Friday, November 19, 2010

Lichen Diversity - British Soldiers

Hi all.  Sorry for the lack of posting this week but we are entering one of the slowest, least active times of the year for the eastern deciduous forest.  Not to say there is no activity in the forest - I've seen plenty of whitetail deer and the normal over-wintering backyard birds, but the majority of forests' notable residents from the spring and summer have either migrated, entered hibernation or torpor, or gone dormant for the year.  One type of organism that doesn't seemed bothered by the colder temperatures and decreased photoperiod is the lichen.

Easily overlooked because of their small size, lichens are among the most fascinating of forest inhabitants and are often used as examples of symbiotic relationships in nature.  The lichen is actually two organisms in one - a fungal body that houses an algal resident giving the organism a greenish coloration.  The fungus provides the algae a home while the algae photosynthesizes energy using sunlight to nourish the fungus.  Lichens commonly occur in three vartieties - crustose (flat, encrusting), foliose (leafy) and fruticose (club-like).  Look for them attached to tree bark or rocks in damp forested areas.  Lichens are good indicators of air pollution and are extremely drought tolerant with some species able to lose up to 90% of water content and still survive!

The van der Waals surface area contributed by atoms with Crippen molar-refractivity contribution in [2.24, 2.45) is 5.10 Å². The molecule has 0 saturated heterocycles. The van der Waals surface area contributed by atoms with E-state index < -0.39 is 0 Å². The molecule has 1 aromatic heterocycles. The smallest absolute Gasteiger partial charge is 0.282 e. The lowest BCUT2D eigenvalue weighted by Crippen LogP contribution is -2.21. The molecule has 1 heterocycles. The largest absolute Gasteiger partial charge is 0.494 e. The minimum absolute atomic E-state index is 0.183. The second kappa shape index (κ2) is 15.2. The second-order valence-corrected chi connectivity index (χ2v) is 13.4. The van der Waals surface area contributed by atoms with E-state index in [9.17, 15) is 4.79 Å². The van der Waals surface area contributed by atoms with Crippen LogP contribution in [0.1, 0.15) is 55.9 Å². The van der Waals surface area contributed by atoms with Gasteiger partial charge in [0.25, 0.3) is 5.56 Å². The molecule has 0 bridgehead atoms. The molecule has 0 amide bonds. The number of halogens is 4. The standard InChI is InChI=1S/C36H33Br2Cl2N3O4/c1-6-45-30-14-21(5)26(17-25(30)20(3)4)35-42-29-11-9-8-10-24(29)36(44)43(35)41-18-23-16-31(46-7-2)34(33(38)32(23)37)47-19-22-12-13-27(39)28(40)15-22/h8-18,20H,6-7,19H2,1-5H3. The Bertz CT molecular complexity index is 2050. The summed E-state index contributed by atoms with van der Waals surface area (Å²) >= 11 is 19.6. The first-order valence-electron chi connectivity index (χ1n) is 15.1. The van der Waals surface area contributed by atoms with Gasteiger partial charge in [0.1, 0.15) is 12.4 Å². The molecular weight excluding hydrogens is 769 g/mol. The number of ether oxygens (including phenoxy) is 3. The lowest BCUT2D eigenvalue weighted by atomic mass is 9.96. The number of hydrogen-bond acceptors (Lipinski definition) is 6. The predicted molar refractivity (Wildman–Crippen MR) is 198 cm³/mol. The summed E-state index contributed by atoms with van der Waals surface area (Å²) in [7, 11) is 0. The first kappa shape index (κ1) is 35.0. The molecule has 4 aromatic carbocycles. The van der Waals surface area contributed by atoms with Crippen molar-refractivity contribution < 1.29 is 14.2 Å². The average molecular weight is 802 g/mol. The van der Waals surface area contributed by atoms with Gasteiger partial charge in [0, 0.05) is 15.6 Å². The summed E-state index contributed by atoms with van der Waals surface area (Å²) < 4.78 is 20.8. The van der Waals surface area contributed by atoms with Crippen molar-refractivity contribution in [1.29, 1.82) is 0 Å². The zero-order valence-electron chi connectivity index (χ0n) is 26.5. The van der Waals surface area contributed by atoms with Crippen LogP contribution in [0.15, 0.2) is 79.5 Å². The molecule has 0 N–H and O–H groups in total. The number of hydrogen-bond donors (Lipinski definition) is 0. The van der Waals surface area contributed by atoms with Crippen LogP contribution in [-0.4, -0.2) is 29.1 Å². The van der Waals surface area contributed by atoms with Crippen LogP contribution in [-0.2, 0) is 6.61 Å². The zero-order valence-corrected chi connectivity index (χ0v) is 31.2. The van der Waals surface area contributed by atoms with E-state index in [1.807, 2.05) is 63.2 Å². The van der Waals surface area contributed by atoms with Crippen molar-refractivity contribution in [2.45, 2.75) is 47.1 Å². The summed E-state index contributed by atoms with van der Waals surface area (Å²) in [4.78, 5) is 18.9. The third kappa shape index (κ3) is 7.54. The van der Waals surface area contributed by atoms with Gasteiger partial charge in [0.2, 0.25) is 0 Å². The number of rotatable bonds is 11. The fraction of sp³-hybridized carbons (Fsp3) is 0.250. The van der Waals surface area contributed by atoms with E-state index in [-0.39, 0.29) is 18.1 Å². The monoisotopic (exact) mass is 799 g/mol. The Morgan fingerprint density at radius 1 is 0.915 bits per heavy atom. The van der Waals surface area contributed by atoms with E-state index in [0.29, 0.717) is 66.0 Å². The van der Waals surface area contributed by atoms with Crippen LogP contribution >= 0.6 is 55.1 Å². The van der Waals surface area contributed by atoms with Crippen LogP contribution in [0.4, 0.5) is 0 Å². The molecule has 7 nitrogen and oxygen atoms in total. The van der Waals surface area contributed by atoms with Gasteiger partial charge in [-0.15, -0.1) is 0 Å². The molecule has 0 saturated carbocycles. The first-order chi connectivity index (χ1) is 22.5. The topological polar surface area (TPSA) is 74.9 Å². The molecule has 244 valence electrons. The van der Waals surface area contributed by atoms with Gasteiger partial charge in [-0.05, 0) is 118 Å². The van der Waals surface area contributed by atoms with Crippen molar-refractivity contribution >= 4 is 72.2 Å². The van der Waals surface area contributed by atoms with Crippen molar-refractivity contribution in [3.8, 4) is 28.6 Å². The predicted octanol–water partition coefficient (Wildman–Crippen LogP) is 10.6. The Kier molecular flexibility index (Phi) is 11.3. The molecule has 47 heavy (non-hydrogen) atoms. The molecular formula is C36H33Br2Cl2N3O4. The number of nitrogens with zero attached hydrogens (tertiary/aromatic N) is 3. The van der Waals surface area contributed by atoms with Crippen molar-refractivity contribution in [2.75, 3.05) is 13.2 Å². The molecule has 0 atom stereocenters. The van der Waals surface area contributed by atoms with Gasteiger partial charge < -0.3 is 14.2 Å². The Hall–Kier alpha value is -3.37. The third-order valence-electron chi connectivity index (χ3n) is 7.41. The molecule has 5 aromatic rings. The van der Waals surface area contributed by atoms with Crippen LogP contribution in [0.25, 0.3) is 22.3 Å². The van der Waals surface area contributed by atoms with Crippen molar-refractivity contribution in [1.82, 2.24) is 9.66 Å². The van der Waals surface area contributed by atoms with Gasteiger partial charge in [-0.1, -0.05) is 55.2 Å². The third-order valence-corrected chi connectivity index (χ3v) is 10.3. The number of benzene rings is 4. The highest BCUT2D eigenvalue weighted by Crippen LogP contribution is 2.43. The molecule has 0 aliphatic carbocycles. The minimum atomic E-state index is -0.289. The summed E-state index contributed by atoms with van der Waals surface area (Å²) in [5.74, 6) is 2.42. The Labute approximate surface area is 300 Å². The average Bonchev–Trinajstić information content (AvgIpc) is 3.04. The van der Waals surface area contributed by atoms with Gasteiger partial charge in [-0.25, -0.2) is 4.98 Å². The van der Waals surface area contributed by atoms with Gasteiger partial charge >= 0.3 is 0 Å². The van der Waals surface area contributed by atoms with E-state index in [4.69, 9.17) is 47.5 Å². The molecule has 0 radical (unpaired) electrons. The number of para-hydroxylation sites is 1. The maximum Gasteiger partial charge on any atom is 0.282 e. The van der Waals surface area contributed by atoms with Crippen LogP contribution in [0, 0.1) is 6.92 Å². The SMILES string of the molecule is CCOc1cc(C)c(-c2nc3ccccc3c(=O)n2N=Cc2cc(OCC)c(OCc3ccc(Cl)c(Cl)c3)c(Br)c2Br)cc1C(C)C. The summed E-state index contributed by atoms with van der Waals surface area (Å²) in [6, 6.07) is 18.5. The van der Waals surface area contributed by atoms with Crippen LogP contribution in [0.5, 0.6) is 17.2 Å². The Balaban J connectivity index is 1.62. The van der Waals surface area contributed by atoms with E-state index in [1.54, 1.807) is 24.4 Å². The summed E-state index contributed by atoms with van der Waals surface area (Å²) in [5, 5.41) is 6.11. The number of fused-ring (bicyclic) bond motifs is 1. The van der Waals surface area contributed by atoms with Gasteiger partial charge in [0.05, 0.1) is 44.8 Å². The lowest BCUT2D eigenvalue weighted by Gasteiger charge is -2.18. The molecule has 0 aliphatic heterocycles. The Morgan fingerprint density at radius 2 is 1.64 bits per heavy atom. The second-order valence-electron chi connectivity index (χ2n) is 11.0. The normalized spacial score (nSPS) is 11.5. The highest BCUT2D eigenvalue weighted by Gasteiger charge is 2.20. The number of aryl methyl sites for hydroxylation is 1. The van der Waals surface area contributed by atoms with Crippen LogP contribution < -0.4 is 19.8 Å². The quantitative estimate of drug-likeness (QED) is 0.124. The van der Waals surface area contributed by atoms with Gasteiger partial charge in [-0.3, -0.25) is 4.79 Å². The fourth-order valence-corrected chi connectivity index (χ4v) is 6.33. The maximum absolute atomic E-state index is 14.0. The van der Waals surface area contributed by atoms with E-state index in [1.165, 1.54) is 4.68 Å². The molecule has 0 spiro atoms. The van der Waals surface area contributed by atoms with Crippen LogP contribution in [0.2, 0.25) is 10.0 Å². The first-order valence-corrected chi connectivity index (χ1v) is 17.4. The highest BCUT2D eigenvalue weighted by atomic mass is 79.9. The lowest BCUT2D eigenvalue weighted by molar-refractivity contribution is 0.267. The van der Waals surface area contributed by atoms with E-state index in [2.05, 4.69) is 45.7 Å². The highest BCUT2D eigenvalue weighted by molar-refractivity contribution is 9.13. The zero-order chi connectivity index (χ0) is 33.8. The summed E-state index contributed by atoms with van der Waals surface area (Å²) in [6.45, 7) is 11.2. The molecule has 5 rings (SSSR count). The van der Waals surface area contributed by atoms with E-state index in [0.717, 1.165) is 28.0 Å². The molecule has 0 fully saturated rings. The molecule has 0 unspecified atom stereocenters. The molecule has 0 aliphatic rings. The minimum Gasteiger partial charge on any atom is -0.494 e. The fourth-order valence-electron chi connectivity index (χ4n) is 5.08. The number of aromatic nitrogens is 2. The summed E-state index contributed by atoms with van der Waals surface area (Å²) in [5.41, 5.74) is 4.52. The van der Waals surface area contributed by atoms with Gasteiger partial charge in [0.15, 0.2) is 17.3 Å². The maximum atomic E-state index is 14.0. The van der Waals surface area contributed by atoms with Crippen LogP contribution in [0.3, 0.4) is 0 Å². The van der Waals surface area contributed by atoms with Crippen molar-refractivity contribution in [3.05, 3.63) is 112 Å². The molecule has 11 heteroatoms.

British soldiers (Cladonia cristatella) cover an old fence post.  Named
after British soldiers of the Revolutionary war (red caps), these lichens
grow on rotting wood. The red cap is actually a spore producing
reproductive structure (about 1/4" in height) that grows out of the leafy body
that anchors the organism to the wood.  British soldiers don't seem to mind
the cold of winter and will reproduce year-round.

1 comment:

  1. In my area they are living in a gravel pit and seem to be proliferating is that normal habitat?